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Title: Making the link : multi-professional care for acutely ill deteriorating patients : a constructivist grounded theory approach
Author: Platt, Michele Angeline
ISNI:       0000 0004 5370 5880
Awarding Body: University of Warwick
Current Institution: University of Warwick
Date of Award: 2015
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The potential for decline in acutely ill and injured patients is ever-present. Rapid response systems exist to facilitate timely actions, but there are continued concerns over failure to rescue. Currently there is little understanding of what happens in ward areas when deterioration occurs and how it is recognised and managed. This study aimed to explore what happens when patients deteriorate, how professionals work together, define and communicate deterioration and make sense of what they say and do. Using constructivist grounded theory; data was gathered over 12 months from 33 multi-professional participants on three wards in one hospital. Data analysis, concurrent with collection, utilised theoretical sampling to identify further sources of data. Constant comparison was used to develop codes and concepts from the transcripts, and NVivo© software facilitated data organisation and an audit-trail. During 26 interviews and 48 hours of observation, 85 cases of patient deterioration were identified. Four concepts emerged from the analysis, 1) being vigilant through surveillance, 2) identifying deterioration and recognising urgency, 3) taking action by escalating and responding, 4) taking action by treating, all connected by a core concept, making the link. The need for support, use of subjective and objective indicators, competing priorities and hierarchical issues influenced the process but application of knowledge was crucial for making the link. Collectively knowing the patient and sharing this multi-professional knowledge was key to making the link and the nurse was ideally placed to facilitate a shared mental model of deterioration across the team. New elements were identified: lay person vigilance, where significant others contributed to the rescue process; and fear of harming patients by a rescue intervention was revealed as a barrier to treating deterioration. Recommendations included protecting and prioritising resources for surveillance, valuing subjectivity and the input of all levels of staff.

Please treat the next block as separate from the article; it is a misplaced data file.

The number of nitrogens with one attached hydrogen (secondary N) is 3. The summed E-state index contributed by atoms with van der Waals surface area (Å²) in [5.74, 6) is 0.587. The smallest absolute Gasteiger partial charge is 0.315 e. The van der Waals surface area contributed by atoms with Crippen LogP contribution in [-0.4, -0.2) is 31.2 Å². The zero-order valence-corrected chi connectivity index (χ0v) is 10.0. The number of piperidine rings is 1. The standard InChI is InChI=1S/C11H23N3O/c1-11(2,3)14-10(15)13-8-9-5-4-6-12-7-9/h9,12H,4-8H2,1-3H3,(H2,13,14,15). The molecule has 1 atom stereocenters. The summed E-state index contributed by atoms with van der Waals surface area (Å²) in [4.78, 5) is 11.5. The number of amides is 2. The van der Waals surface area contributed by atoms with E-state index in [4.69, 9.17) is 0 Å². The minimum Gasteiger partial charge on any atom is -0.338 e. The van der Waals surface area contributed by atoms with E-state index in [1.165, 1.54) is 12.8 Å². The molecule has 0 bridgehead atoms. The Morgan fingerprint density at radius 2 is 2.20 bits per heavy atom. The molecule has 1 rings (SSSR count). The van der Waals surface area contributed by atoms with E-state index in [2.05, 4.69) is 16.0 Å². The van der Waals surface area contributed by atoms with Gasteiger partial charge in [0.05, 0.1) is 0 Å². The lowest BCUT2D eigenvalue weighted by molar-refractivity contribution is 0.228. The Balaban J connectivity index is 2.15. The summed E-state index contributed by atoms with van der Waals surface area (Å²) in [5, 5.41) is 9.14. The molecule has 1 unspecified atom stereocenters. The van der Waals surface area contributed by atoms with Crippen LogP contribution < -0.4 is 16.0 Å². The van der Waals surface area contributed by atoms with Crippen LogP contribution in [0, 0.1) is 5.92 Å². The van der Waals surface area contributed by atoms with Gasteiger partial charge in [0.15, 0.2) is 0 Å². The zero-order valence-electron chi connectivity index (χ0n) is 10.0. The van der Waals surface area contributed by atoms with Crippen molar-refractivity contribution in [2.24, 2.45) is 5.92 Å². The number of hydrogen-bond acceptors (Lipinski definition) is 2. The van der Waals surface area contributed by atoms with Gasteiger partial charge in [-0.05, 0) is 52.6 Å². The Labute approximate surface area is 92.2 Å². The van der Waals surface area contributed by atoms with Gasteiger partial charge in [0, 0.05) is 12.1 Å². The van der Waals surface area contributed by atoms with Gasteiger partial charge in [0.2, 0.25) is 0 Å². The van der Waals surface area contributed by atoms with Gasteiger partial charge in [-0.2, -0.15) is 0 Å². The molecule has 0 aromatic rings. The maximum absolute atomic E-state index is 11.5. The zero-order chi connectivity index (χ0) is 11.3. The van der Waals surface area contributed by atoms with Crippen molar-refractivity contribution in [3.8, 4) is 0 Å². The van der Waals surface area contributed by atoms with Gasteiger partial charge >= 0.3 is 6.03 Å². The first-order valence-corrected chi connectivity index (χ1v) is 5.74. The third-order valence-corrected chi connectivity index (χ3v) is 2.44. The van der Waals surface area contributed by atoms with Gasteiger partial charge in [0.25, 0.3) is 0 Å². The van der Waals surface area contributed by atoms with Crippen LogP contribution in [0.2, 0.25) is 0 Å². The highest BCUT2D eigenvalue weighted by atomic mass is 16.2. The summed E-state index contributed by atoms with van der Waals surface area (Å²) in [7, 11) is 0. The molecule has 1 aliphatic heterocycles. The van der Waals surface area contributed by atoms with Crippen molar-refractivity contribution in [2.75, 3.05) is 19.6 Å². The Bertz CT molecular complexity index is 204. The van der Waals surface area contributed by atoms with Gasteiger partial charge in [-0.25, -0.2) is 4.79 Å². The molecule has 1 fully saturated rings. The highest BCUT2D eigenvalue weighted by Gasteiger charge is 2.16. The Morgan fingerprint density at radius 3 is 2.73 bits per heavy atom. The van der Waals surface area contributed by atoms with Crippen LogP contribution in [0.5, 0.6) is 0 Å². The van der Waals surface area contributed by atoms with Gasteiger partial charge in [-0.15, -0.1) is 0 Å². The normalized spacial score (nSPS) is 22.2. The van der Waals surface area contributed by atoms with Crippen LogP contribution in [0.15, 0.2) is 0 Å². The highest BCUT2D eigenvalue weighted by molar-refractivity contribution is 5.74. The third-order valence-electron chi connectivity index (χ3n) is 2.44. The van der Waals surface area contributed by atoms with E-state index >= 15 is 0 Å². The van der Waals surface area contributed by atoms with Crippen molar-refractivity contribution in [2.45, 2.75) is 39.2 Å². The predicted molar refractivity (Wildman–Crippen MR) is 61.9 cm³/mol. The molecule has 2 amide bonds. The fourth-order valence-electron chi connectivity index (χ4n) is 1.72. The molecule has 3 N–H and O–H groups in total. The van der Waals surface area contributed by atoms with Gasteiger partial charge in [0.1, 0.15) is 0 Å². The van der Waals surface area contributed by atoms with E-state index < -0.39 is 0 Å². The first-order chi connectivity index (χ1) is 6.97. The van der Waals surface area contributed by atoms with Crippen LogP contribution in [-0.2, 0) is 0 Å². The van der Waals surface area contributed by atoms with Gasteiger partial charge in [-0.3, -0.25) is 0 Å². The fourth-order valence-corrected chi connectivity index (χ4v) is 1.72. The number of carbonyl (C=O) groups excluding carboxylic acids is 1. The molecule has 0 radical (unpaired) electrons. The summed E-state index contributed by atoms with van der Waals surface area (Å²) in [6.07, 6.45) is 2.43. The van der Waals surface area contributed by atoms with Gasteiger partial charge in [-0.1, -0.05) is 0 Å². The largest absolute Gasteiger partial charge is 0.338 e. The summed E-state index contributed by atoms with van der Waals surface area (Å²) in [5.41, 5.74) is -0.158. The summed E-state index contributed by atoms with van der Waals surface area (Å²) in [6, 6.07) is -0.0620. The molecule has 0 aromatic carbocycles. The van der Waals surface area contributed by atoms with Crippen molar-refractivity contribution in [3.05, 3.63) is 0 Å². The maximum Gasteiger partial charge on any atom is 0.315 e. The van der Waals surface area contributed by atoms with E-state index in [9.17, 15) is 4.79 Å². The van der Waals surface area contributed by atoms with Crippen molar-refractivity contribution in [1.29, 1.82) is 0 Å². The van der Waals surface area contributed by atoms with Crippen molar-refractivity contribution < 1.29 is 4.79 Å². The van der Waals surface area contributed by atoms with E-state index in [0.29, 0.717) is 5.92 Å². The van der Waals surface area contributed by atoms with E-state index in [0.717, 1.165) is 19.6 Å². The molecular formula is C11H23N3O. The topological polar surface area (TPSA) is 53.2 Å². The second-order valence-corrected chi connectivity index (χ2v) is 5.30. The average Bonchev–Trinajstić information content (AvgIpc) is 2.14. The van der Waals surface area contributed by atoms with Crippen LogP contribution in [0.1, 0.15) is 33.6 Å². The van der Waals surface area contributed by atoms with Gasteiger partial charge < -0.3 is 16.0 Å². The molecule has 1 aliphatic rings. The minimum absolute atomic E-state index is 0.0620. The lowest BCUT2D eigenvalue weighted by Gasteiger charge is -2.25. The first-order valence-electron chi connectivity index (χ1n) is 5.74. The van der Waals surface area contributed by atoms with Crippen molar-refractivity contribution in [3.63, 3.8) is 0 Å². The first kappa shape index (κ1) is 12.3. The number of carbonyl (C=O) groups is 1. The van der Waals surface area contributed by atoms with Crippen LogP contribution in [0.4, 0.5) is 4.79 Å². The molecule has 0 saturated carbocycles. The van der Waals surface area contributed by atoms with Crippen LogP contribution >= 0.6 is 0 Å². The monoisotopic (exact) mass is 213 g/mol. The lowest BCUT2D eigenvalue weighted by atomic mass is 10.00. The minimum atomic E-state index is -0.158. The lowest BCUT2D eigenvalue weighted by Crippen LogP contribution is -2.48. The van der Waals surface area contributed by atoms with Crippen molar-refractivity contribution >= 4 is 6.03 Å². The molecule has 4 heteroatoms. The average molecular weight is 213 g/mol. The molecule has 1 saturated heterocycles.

Supervisor: Not available Sponsor: Not available
Qualification Name: Thesis (Ph.D.) Qualification Level: Doctoral
EThOS ID:  DOI: Not available
Keywords: RA0421 Public health. Hygiene. Preventive Medicine